Literature & Medicine Program May Be Just What the Doctor Ordered
For physician Thomas Tonniges it was a return of sorts to his days as a liberal arts major. Except, this time around, his classmates were 19 nurses, physicians, audiologists, researchers, administrators and others at Boys Town National Research Hospital.
Tonniges, director of the Boys Town Institute for Child Health Improvement, and the others began meeting in January as part of Nebraska’s first Literature & Medicine: Humanities at the Heart of Healthcare™ program. The hospital is offering the six-month series in partnership with the Center for Health Policy and Ethics (CHPE) at Creighton University Medical Center.
Literature & Medicine was developed by the Maine Humanities Council. The Nebraska Humanities Council is funding the Boys Town/Creighton collaboration.
“Literature has been used as a means to help health professionals reconnect to the human side of their practices for many years as well as better understand the predicaments faced by their patients,” said Amy Haddad, Ph.D., CHPE director and Literature and Medicine group facilitator.
Because Boys Town focuses on the care, treatment and research of childhood deafness, visual impairment and other communication disorders, participant readings have been slanted toward vulnerable children with chronic health conditions.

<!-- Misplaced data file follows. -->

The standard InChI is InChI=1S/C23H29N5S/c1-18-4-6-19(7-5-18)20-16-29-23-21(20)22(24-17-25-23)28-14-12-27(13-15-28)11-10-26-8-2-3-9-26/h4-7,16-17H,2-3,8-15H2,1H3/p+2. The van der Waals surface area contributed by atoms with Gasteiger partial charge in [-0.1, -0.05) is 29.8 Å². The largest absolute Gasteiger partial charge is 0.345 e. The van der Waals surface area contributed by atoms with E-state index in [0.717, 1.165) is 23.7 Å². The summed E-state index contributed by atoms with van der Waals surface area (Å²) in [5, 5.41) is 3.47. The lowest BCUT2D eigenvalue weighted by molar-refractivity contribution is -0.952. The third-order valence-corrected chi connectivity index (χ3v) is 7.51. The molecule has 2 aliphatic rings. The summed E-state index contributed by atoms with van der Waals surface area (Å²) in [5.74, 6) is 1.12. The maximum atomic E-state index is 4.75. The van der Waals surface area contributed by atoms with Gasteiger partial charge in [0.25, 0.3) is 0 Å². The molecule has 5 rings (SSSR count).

Since January, the group has delved into novels, short stories, essays, plays and poetry that deal with children and families, obligations within family structures, the welfare of children in general, and caring for children under difficult circumstances. Readings have ranged from the Pulitzer Prize-winning play “Doubt,” by John Patrick Shanley, to K.L. Goings’ novel, “Fat Kid Rules the World.”
Participants then meet to discuss the readings and offer their interpretations of them.
“The readings are very challenging in terms of issues,” said participant Laurel Prestridge, a pediatric gastroenterologist. “But they are about realistic problems, and it brings out (group) conversation quickly. …We leave with a better understanding of where patients are coming from and how parents process information.”
Tonniges and Pat Allgeier, Boys Town chief nurse executive, agree the program helps bring together health professionals, who might otherwise not interact, and causes them to share valuable, differing points of view about the readings. For professionals who deal with complex issues of illness and injury, literature offers a chance to step back and consider situations from new perspectives.
“One doctor in the group gave an explanation that was very different from my interpretation,” Allgeier said. “The more I thought about it, it caused me to take a different point of view about a family interaction.”
Haddad said the ultimate goal is to keep participants talking, sharing ideas, and applying what they learn to their daily interactions with patients and their families – long after they attend the last session of this Literature and Medicine group on June 12.